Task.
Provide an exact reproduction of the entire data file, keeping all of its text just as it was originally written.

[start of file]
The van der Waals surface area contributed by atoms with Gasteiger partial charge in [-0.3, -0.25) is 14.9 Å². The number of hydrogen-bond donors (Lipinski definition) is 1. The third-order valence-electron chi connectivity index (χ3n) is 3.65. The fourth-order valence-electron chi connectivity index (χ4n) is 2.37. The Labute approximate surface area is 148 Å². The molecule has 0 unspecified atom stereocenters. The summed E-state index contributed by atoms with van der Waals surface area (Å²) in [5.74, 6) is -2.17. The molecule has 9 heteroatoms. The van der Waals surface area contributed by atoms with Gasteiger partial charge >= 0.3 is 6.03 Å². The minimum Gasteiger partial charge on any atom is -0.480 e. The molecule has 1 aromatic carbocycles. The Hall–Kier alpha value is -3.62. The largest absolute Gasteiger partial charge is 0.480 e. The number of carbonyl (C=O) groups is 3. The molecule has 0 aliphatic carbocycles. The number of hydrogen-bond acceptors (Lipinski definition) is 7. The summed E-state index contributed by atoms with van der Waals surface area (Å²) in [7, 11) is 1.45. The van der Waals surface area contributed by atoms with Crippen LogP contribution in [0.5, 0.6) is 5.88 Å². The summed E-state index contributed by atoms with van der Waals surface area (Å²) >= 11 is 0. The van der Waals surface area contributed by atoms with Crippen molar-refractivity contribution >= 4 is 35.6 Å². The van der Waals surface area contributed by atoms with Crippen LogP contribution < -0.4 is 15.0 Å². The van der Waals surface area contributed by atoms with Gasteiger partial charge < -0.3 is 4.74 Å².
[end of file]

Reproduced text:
The van der Waals surface area contributed by atoms with Gasteiger partial charge in [-0.3, -0.25) is 14.9 Å². The number of hydrogen-bond donors (Lipinski definition) is 1. The third-order valence-electron chi connectivity index (χ3n) is 3.65. The fourth-order valence-electron chi connectivity index (χ4n) is 2.37. The Labute approximate surface area is 148 Å². The molecule has 0 unspecified atom stereocenters. The summed E-state index contributed by atoms with van der Waals surface area (Å²) in [5.74, 6) is -2.17. The molecule has 9 heteroatoms. The van der Waals surface area contributed by atoms with Gasteiger partial charge >= 0.3 is 6.03 Å². The minimum Gasteiger partial charge on any atom is -0.480 e. The molecule has 1 aromatic carbocycles. The Hall–Kier alpha value is -3.62. The largest absolute Gasteiger partial charge is 0.480 e. The number of carbonyl (C=O) groups is 3. The molecule has 0 aliphatic carbocycles. The number of hydrogen-bond acceptors (Lipinski definition) is 7. The summed E-state index contributed by atoms with van der Waals surface area (Å²) in [7, 11) is 1.45. The van der Waals surface area contributed by atoms with Crippen LogP contribution in [0.5, 0.6) is 5.88 Å². The summed E-state index contributed by atoms with van der Waals surface area (Å²) >= 11 is 0. The van der Waals surface area contributed by atoms with Crippen molar-refractivity contribution >= 4 is 35.6 Å². The van der Waals surface area contributed by atoms with Crippen LogP contribution < -0.4 is 15.0 Å². The van der Waals surface area contributed by atoms with Gasteiger partial charge < -0.3 is 4.74 Å².